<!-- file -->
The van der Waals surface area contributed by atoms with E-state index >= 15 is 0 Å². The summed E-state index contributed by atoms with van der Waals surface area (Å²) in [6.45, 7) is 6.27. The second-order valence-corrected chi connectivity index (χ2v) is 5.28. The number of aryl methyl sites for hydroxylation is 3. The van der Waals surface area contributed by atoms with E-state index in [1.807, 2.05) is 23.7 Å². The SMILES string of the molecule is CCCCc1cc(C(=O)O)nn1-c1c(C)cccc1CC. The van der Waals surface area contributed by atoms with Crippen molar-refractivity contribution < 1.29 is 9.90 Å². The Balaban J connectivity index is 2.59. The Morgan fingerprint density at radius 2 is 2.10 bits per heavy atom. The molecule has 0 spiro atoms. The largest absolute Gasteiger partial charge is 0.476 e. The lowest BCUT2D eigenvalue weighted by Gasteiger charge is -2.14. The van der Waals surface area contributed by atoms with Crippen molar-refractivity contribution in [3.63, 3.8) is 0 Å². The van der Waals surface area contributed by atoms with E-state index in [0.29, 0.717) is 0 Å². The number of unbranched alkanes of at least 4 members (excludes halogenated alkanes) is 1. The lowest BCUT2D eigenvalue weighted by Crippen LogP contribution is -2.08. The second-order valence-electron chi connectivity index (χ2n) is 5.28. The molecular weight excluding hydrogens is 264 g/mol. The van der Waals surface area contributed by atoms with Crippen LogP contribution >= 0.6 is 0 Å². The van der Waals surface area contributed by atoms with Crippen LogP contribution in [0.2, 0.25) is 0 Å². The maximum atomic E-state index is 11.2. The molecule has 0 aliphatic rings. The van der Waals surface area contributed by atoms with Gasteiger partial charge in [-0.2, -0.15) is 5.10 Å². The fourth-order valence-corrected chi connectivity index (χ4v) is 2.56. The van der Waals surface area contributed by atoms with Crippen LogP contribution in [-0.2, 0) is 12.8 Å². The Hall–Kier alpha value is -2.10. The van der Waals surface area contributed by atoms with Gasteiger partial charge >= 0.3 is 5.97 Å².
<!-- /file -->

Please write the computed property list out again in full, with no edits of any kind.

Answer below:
The van der Waals surface area contributed by atoms with E-state index >= 15 is 0 Å². The summed E-state index contributed by atoms with van der Waals surface area (Å²) in [6.45, 7) is 6.27. The second-order valence-corrected chi connectivity index (χ2v) is 5.28. The number of aryl methyl sites for hydroxylation is 3. The van der Waals surface area contributed by atoms with E-state index in [1.807, 2.05) is 23.7 Å². The SMILES string of the molecule is CCCCc1cc(C(=O)O)nn1-c1c(C)cccc1CC. The van der Waals surface area contributed by atoms with Crippen molar-refractivity contribution < 1.29 is 9.90 Å². The Balaban J connectivity index is 2.59. The Morgan fingerprint density at radius 2 is 2.10 bits per heavy atom. The molecule has 0 spiro atoms. The largest absolute Gasteiger partial charge is 0.476 e. The lowest BCUT2D eigenvalue weighted by Gasteiger charge is -2.14. The van der Waals surface area contributed by atoms with Crippen molar-refractivity contribution in [3.63, 3.8) is 0 Å². The van der Waals surface area contributed by atoms with E-state index in [0.29, 0.717) is 0 Å². The number of unbranched alkanes of at least 4 members (excludes halogenated alkanes) is 1. The lowest BCUT2D eigenvalue weighted by Crippen LogP contribution is -2.08. The second-order valence-electron chi connectivity index (χ2n) is 5.28. The molecular weight excluding hydrogens is 264 g/mol. The van der Waals surface area contributed by atoms with Crippen LogP contribution >= 0.6 is 0 Å². The van der Waals surface area contributed by atoms with Crippen LogP contribution in [0.2, 0.25) is 0 Å². The maximum atomic E-state index is 11.2. The molecule has 0 aliphatic rings. The van der Waals surface area contributed by atoms with Gasteiger partial charge in [-0.2, -0.15) is 5.10 Å². The fourth-order valence-corrected chi connectivity index (χ4v) is 2.56. The van der Waals surface area contributed by atoms with Crippen LogP contribution in [-0.2, 0) is 12.8 Å². The Hall–Kier alpha value is -2.10. The van der Waals surface area contributed by atoms with Gasteiger partial charge >= 0.3 is 5.97 Å².